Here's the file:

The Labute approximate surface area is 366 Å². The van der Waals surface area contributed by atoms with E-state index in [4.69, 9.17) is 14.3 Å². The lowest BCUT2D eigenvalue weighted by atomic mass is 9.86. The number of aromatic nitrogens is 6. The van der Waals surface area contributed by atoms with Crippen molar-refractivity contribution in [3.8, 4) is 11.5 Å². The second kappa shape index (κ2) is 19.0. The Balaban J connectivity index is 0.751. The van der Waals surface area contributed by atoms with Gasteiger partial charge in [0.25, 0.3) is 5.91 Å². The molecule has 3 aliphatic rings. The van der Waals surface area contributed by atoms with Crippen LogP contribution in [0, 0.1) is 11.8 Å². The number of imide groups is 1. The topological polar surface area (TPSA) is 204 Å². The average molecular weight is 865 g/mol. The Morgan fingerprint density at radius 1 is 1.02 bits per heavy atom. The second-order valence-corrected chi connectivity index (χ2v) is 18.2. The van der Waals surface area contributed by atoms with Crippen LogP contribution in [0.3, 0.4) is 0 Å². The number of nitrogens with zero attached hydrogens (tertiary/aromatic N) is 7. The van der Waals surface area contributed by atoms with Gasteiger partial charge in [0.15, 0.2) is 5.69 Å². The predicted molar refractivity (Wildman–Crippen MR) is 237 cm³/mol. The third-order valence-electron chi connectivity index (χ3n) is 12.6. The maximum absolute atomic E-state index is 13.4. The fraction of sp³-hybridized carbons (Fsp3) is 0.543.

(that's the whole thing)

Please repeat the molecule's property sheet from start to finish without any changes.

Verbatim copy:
The Labute approximate surface area is 366 Å². The van der Waals surface area contributed by atoms with E-state index in [4.69, 9.17) is 14.3 Å². The lowest BCUT2D eigenvalue weighted by atomic mass is 9.86. The number of aromatic nitrogens is 6. The van der Waals surface area contributed by atoms with Crippen molar-refractivity contribution in [3.8, 4) is 11.5 Å². The second kappa shape index (κ2) is 19.0. The Balaban J connectivity index is 0.751. The van der Waals surface area contributed by atoms with Gasteiger partial charge in [0.25, 0.3) is 5.91 Å². The molecule has 3 aliphatic rings. The van der Waals surface area contributed by atoms with Crippen LogP contribution in [0, 0.1) is 11.8 Å². The number of imide groups is 1. The topological polar surface area (TPSA) is 204 Å². The average molecular weight is 865 g/mol. The Morgan fingerprint density at radius 1 is 1.02 bits per heavy atom. The second-order valence-corrected chi connectivity index (χ2v) is 18.2. The van der Waals surface area contributed by atoms with Crippen LogP contribution in [0.3, 0.4) is 0 Å². The number of nitrogens with zero attached hydrogens (tertiary/aromatic N) is 7. The van der Waals surface area contributed by atoms with Gasteiger partial charge in [0.15, 0.2) is 5.69 Å². The predicted molar refractivity (Wildman–Crippen MR) is 237 cm³/mol. The third-order valence-electron chi connectivity index (χ3n) is 12.6. The maximum absolute atomic E-state index is 13.4. The fraction of sp³-hybridized carbons (Fsp3) is 0.543.